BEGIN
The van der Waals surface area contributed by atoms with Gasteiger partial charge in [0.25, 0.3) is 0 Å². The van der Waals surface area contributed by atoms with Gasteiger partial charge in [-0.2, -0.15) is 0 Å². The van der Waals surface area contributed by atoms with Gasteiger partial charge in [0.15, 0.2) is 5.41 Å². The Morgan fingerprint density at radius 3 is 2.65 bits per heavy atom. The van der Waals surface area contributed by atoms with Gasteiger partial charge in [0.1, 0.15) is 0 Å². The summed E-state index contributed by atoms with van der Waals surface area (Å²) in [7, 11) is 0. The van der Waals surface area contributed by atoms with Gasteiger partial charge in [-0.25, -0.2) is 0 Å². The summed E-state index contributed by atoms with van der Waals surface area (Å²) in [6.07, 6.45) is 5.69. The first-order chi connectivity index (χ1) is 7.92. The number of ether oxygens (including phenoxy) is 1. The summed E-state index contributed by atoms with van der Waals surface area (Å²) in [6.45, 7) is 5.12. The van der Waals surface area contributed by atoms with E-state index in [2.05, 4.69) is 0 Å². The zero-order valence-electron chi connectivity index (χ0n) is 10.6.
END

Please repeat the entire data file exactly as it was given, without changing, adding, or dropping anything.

The van der Waals surface area contributed by atoms with Gasteiger partial charge in [0.25, 0.3) is 0 Å². The van der Waals surface area contributed by atoms with Gasteiger partial charge in [-0.2, -0.15) is 0 Å². The van der Waals surface area contributed by atoms with Gasteiger partial charge in [0.15, 0.2) is 5.41 Å². The Morgan fingerprint density at radius 3 is 2.65 bits per heavy atom. The van der Waals surface area contributed by atoms with Gasteiger partial charge in [0.1, 0.15) is 0 Å². The summed E-state index contributed by atoms with van der Waals surface area (Å²) in [7, 11) is 0. The van der Waals surface area contributed by atoms with Gasteiger partial charge in [-0.25, -0.2) is 0 Å². The summed E-state index contributed by atoms with van der Waals surface area (Å²) in [6.07, 6.45) is 5.69. The first-order chi connectivity index (χ1) is 7.92. The number of ether oxygens (including phenoxy) is 1. The summed E-state index contributed by atoms with van der Waals surface area (Å²) in [6.45, 7) is 5.12. The van der Waals surface area contributed by atoms with E-state index in [2.05, 4.69) is 0 Å². The zero-order valence-electron chi connectivity index (χ0n) is 10.6.